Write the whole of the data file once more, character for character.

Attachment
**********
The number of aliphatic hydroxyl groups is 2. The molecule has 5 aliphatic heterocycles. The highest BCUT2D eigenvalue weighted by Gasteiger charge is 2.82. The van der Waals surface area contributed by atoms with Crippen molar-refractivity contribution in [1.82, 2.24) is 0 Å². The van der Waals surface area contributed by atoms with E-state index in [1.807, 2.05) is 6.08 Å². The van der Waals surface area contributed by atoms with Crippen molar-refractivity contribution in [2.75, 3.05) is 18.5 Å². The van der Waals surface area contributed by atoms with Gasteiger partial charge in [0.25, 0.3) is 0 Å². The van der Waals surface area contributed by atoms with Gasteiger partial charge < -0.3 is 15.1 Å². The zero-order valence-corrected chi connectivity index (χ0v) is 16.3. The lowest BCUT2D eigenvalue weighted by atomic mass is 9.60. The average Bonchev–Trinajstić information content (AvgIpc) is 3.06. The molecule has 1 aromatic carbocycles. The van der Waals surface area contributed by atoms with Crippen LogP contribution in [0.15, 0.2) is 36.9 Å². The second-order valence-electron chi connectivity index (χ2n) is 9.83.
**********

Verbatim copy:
The number of aliphatic hydroxyl groups is 2. The molecule has 5 aliphatic heterocycles. The highest BCUT2D eigenvalue weighted by Gasteiger charge is 2.82. The van der Waals surface area contributed by atoms with Crippen molar-refractivity contribution in [1.82, 2.24) is 0 Å². The van der Waals surface area contributed by atoms with E-state index in [1.807, 2.05) is 6.08 Å². The van der Waals surface area contributed by atoms with Crippen molar-refractivity contribution in [2.75, 3.05) is 18.5 Å². The van der Waals surface area contributed by atoms with Gasteiger partial charge in [0.25, 0.3) is 0 Å². The van der Waals surface area contributed by atoms with Gasteiger partial charge < -0.3 is 15.1 Å². The zero-order valence-corrected chi connectivity index (χ0v) is 16.3. The lowest BCUT2D eigenvalue weighted by atomic mass is 9.60. The average Bonchev–Trinajstić information content (AvgIpc) is 3.06. The molecule has 1 aromatic carbocycles. The van der Waals surface area contributed by atoms with Crippen LogP contribution in [0.15, 0.2) is 36.9 Å². The second-order valence-electron chi connectivity index (χ2n) is 9.83.